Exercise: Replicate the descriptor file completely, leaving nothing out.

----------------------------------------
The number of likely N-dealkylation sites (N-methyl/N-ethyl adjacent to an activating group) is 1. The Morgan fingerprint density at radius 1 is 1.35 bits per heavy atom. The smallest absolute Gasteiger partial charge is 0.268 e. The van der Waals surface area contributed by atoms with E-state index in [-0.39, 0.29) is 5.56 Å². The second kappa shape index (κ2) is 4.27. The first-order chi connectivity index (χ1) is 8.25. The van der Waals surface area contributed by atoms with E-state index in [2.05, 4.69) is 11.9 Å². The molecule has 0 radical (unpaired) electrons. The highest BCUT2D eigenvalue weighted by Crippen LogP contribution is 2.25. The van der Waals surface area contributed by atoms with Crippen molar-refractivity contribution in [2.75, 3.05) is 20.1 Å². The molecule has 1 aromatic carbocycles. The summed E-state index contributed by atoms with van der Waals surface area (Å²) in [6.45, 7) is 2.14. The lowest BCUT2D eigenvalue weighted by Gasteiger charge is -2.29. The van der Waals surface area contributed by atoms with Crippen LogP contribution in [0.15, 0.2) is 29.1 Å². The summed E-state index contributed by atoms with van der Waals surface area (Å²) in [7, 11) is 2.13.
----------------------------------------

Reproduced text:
The number of likely N-dealkylation sites (N-methyl/N-ethyl adjacent to an activating group) is 1. The Morgan fingerprint density at radius 1 is 1.35 bits per heavy atom. The smallest absolute Gasteiger partial charge is 0.268 e. The van der Waals surface area contributed by atoms with E-state index in [-0.39, 0.29) is 5.56 Å². The second kappa shape index (κ2) is 4.27. The first-order chi connectivity index (χ1) is 8.25. The van der Waals surface area contributed by atoms with E-state index in [2.05, 4.69) is 11.9 Å². The molecule has 0 radical (unpaired) electrons. The highest BCUT2D eigenvalue weighted by Crippen LogP contribution is 2.25. The van der Waals surface area contributed by atoms with Crippen molar-refractivity contribution in [2.75, 3.05) is 20.1 Å². The molecule has 1 aromatic carbocycles. The summed E-state index contributed by atoms with van der Waals surface area (Å²) in [6.45, 7) is 2.14. The lowest BCUT2D eigenvalue weighted by Gasteiger charge is -2.29. The van der Waals surface area contributed by atoms with Crippen LogP contribution in [0.15, 0.2) is 29.1 Å². The summed E-state index contributed by atoms with van der Waals surface area (Å²) in [7, 11) is 2.13.